Will Pakistan, engaged in negotiations with the International Monetary Fund (IMF) for a bailout package be able to implement the stringent conditions set by the multilateral lender? The IMF has prescribed rolling back of fuel subsidies and several other exemptions. Immediately after taking charge, Pakistan's newly appointed Finance Minister, Miftah Ismail paid a visit to Washington to resume negotiations with the IMF. The country could face solvency issues if there are further delays in receiving a bailout package, analysts said.
While Ismail has been in favour of removing the subsidies, Ishaq Dar, Pakistan's former Finance Minister, who is also a senior Pakistan Muslim League member, has warned of dire consequences in case Islamabad accepted the IMF diktat.
"We have to run the country and not ruin it by taking dictations," Dar told Geo News.
Dar told the news channel that the government should renegotiate the bailout package provided by the IMF.
"Naturally such contradicting statements will create more confusion and will only add more economic woes," an analyst on condition of anonymity told India Narrative.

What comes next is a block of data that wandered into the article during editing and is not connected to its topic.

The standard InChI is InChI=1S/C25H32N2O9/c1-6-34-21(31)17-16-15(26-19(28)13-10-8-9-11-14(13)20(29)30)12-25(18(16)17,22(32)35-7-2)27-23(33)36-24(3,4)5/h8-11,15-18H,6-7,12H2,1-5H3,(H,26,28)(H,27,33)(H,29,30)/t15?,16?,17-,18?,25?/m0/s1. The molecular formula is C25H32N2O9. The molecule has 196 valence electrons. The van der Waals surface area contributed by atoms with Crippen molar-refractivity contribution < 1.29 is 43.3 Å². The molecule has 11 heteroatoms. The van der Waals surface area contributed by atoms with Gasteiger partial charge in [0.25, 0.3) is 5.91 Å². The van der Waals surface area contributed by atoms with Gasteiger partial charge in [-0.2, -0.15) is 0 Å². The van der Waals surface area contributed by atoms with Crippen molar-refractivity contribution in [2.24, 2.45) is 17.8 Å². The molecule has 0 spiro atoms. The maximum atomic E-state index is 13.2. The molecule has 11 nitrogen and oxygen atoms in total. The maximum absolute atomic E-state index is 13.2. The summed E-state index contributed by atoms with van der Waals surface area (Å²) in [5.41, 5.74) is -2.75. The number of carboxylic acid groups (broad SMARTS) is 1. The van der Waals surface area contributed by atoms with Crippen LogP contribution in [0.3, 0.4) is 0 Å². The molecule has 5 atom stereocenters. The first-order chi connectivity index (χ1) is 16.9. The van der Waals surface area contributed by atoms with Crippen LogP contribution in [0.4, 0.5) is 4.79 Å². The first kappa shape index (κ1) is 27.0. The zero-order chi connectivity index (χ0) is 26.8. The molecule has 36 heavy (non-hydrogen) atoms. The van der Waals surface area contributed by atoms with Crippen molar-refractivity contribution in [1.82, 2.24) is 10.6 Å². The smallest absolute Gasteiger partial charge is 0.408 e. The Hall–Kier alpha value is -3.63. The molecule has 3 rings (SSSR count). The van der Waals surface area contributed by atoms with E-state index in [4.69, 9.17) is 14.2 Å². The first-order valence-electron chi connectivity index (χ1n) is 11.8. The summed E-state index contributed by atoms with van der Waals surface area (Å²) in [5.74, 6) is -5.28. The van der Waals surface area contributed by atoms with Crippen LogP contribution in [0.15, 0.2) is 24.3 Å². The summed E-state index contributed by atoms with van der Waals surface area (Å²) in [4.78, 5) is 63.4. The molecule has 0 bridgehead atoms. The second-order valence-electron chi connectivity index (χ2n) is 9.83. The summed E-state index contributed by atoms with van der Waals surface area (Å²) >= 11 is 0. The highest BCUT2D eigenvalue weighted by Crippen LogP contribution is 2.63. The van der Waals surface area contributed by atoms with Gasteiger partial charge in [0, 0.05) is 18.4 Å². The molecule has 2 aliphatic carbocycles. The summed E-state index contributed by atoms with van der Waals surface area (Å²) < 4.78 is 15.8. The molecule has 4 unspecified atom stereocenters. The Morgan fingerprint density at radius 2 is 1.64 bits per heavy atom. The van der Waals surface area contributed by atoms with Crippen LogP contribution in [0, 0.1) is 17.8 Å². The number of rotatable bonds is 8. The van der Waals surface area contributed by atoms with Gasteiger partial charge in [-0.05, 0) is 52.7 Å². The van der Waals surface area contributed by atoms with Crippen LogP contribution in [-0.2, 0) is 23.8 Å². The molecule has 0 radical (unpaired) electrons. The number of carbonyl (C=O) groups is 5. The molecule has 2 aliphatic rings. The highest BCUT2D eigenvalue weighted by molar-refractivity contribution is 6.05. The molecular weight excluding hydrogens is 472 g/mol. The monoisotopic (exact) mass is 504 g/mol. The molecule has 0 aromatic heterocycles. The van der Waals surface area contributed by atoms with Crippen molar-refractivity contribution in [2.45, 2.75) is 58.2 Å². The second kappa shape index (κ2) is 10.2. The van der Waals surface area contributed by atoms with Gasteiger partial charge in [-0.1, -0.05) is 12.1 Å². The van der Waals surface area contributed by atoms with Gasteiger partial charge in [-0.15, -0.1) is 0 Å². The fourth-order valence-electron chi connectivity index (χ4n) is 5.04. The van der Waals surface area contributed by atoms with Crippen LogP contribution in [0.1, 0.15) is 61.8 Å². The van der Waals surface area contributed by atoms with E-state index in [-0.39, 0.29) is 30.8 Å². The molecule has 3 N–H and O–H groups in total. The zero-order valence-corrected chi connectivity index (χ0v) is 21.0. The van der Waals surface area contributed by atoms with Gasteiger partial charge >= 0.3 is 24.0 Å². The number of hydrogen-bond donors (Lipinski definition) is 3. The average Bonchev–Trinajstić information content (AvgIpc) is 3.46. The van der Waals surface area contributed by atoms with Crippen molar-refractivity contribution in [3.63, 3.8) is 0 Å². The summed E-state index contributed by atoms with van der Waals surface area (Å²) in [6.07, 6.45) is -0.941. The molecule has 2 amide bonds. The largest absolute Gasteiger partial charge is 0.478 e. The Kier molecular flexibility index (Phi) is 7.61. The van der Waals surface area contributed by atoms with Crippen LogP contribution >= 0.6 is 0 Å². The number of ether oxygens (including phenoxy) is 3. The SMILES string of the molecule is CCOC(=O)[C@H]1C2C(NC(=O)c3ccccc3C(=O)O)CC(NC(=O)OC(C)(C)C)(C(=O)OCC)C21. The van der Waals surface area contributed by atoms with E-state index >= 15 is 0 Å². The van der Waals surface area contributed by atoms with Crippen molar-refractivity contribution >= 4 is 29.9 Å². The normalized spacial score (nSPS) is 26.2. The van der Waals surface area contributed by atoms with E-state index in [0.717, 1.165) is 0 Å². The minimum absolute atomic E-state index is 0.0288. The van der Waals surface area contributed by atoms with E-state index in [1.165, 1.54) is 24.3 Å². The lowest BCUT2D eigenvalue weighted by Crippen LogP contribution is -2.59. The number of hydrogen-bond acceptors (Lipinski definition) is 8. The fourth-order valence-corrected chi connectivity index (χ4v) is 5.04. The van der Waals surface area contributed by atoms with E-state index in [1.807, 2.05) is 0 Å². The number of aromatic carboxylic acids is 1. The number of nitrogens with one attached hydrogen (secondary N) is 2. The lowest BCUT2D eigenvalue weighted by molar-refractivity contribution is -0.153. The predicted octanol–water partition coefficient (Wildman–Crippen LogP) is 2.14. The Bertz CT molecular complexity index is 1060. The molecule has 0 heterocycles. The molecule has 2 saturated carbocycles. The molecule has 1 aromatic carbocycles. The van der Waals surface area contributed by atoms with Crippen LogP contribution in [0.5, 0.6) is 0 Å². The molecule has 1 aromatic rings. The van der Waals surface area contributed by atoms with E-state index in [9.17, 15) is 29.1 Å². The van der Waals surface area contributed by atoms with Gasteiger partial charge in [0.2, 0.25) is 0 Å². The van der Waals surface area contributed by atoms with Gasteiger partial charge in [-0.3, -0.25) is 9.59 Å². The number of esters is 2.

Pakistan's former Prime Minister Imran Khan slashed prices of petrol and other commodities till the Budget session in June just before exiting. The subsidies would cost nearly $2.1 billion to the exchequer. Though the move, which violated the IMF conditions, came under severe criticism, the Shehbaz Sharif government has not rolled it back. This retention will put enormous pressure on the exchequer and exacerbate an already festering situation, a report by Observer Research Foundation said.
Karachi-based newspaper Dawn in an editorial noted that any further delay in the IMF agreement would not only cause irreversible damage to the economy and also affect negotiations with Saudi Arabia and China for financial support. "This situation is unsustainable," it said.
D.K. Srivastava, Chief Economic Advisor, EY India, said Pakistan needs to focus on fixing the structural issues.
"There are structural issues especially in relation to sustainability of government debt, its external debt is particularly high..this is an area which is of concern and needs immediate attention," Srivastava added.
Though, Pakistan has faced grave economic challenges in the past, this time it is in the grip of an unprecedented crisis with high inflation, dwindling foreign exchange reserves, ballooning external debts, lack of investments amid rising political volatility.
Political stability is crucial for any economy to perform well and Khan's massive public rallies and open spat with the country's military and the ruling coalition is only making the situation even worse.
Sharif, who has reached London to meet elder brother and party supremo Nawaz Sharif, needs to act fast if it has to arrest the rapid fall of the country's economic situation.